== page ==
So far, it has only been admitted by North Korean state media that Kim Jong Un has been suffering from ‘discomfort’.
This admission in itself has been viewed as having potential significance.
Speculation about the seriousness of Kim Jong Un’s condition has gathered some momentum because he has not been seen in public for some time.
So far, various attempts have been made to prognose the actual condition of the latest of the Kim dynasty.
Some reports say he is suffering from gout, obesity, diabetes, high blood pressure and other ailments, often associated with these conditions.
Kim Jong Un - who succeeded his father Kim Jong Ill after his death from a heart attack in 2011 - is known for his authoritarian rule and lavish personal lifestyle.
This is in contrast to the desperate poverty suffered by most ordinary citizens living in North Korea.
But what are some of the possible (and potentially very serious) geopolitical consequences if Kim Jong Un’s health deteriorated to the extent that he could no longer rule?
1. “It never happened” - the notoriously secretive state continues to preserve a veil of secrecy over the truth and refuse to acknowledge Kim Jong Un’s demise. Close advisers to the Premier continue to run the show behind the scenes. Body doubles would be used, a scenario already considered common in the DPPK, whenever Kim Jong Un is unable to attend public events or it is considered unsafe for him to do so. The look-alike’s are already standing by, no doubt;
2. An uncharacteristic outbreak of openness prevails and the DPPK acknowledges that Kim Jong Un is in bad health. A puppet figure, prominent within the DPPK, is immediately installed. Kim Jong Un’s sympathisers draw up a new constitution, which somehow circumvents the need for the Kim dynasty to perpetuate;
3. A coup is attempted (similar to those failed uprisings in the years shortly before and after Kim Jong Ill’s passing). Those elements in the North Korean military which are sympathetic to some kind of reparation of relationships with the west gain an upper hand.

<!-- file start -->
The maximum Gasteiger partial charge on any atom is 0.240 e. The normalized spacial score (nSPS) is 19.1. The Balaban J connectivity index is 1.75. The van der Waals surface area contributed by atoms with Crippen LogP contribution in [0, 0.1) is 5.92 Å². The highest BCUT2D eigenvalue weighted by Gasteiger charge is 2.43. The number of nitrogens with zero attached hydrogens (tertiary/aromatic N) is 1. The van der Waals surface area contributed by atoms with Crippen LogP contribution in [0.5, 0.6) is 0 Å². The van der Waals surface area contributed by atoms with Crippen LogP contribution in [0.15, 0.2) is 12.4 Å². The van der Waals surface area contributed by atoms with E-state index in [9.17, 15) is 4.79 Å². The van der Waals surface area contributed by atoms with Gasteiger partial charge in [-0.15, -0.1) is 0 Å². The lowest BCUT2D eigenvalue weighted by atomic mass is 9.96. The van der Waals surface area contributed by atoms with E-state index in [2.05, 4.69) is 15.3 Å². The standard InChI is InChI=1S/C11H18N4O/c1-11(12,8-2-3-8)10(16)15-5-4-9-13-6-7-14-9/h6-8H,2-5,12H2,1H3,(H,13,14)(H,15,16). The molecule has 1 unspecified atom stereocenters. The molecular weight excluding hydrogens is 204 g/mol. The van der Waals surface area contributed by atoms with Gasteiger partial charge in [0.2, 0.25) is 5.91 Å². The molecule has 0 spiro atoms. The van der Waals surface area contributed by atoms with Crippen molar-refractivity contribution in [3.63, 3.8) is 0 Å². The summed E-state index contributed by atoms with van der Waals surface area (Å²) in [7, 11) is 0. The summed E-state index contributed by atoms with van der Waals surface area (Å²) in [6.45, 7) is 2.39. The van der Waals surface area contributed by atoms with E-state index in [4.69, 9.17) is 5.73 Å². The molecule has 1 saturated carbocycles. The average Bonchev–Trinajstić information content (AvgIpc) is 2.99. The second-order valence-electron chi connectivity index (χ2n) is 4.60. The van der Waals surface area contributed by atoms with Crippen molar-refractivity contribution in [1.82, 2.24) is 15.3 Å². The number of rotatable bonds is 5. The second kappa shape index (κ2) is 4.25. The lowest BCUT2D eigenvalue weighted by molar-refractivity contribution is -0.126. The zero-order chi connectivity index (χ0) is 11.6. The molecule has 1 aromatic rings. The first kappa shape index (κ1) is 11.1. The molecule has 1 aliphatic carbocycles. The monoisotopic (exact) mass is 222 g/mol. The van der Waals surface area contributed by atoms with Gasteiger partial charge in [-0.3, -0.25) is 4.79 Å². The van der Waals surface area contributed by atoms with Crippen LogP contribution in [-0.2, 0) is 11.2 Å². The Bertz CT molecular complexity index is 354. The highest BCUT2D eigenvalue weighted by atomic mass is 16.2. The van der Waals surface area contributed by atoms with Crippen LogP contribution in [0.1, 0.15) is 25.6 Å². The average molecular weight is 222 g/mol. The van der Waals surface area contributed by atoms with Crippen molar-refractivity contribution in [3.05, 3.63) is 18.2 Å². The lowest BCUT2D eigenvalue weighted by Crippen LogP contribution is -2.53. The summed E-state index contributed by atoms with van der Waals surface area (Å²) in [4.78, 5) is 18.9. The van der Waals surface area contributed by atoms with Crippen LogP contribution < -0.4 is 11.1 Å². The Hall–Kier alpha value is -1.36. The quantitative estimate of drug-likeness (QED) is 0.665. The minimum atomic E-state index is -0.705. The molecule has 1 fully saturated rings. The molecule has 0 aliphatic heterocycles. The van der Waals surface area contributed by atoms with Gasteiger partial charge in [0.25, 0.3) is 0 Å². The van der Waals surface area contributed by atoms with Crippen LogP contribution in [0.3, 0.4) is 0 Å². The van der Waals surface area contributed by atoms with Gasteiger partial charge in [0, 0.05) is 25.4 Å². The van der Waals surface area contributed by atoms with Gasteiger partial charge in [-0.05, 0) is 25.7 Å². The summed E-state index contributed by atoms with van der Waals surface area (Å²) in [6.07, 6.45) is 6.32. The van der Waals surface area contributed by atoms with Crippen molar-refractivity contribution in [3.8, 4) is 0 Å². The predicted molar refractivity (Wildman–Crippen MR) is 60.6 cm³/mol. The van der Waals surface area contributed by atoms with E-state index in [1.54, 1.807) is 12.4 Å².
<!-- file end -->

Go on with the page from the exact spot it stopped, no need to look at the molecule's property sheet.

Sounds promising, yet this could easily spark a swift and brutal backlash. The Korean Worker’s party (effectively in power ever since the division of the North and South post 1945) have significant dominance and control of the levers of military power and would, predictably, be ruthlessly keen to maintain their own grip on government. It should not be forgotten that overwhelming numbers of the population still support the notion of North Korea’s supreme rulership by the Kim Sum dynasty – despite the suppression of education and human freedom
4. Reunification occurs between the two Koreas for the first time since the break-up of the peninsula. The civil war between 1950-53 led to the North taking control of the country. This was quickly repelled by US forces back to as far as the border line, which is known as the now infamous 250-mile demilitarized zone (DMZ). This border line still today acts as a buffer between what is generally considered an autocratic North and democratic South Korea.
5. An increasingly assertive and militarily confident China takes its opportunity to launch an intervention which involves propping up a figure (sinecure) of its choosing, a figure likely already based inside the country’s political factions and therefore amenable to members of the Workers Party. In what would be highly unstable and uncertain times it is not necessarily unthinkable to foresee attempts made to bring North Korea, once more, into the fold.